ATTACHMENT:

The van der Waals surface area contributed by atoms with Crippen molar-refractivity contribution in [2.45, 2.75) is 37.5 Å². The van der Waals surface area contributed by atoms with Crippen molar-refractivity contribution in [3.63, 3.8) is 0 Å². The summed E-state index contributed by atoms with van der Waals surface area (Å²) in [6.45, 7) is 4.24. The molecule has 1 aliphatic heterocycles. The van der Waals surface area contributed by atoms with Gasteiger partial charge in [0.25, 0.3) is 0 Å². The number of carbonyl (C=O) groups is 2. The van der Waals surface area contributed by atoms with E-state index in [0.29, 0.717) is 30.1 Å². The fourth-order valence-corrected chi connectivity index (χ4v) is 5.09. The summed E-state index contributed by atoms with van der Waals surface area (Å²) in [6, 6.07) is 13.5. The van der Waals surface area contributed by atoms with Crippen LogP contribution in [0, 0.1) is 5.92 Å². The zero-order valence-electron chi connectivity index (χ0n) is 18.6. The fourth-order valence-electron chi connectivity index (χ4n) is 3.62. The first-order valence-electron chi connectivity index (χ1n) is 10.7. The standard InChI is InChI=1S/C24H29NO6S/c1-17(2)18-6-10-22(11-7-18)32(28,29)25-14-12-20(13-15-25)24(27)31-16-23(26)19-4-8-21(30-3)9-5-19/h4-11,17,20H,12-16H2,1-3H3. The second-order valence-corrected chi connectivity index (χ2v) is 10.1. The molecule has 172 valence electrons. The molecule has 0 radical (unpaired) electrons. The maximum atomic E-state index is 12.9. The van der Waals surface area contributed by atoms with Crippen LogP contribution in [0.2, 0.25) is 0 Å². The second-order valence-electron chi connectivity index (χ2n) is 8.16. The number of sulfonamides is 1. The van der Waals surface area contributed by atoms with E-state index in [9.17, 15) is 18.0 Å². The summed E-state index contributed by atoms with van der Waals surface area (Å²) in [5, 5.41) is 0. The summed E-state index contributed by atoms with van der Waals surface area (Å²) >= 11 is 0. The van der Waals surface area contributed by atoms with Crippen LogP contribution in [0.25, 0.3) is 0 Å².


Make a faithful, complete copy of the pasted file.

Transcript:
The van der Waals surface area contributed by atoms with Crippen molar-refractivity contribution in [2.45, 2.75) is 37.5 Å². The van der Waals surface area contributed by atoms with Crippen molar-refractivity contribution in [3.63, 3.8) is 0 Å². The summed E-state index contributed by atoms with van der Waals surface area (Å²) in [6.45, 7) is 4.24. The molecule has 1 aliphatic heterocycles. The van der Waals surface area contributed by atoms with Gasteiger partial charge in [0.25, 0.3) is 0 Å². The number of carbonyl (C=O) groups is 2. The van der Waals surface area contributed by atoms with E-state index in [0.29, 0.717) is 30.1 Å². The fourth-order valence-corrected chi connectivity index (χ4v) is 5.09. The summed E-state index contributed by atoms with van der Waals surface area (Å²) in [6, 6.07) is 13.5. The van der Waals surface area contributed by atoms with Crippen LogP contribution in [0, 0.1) is 5.92 Å². The zero-order valence-electron chi connectivity index (χ0n) is 18.6. The fourth-order valence-electron chi connectivity index (χ4n) is 3.62. The first-order valence-electron chi connectivity index (χ1n) is 10.7. The standard InChI is InChI=1S/C24H29NO6S/c1-17(2)18-6-10-22(11-7-18)32(28,29)25-14-12-20(13-15-25)24(27)31-16-23(26)19-4-8-21(30-3)9-5-19/h4-11,17,20H,12-16H2,1-3H3. The second-order valence-corrected chi connectivity index (χ2v) is 10.1. The molecule has 172 valence electrons. The molecule has 0 radical (unpaired) electrons. The maximum atomic E-state index is 12.9. The van der Waals surface area contributed by atoms with Crippen LogP contribution in [0.2, 0.25) is 0 Å². The second-order valence-electron chi connectivity index (χ2n) is 8.16. The number of sulfonamides is 1. The van der Waals surface area contributed by atoms with E-state index in [9.17, 15) is 18.0 Å². The summed E-state index contributed by atoms with van der Waals surface area (Å²) in [5, 5.41) is 0. The summed E-state index contributed by atoms with van der Waals surface area (Å²) >= 11 is 0. The van der Waals surface area contributed by atoms with Crippen LogP contribution in [0.25, 0.3) is 0 Å².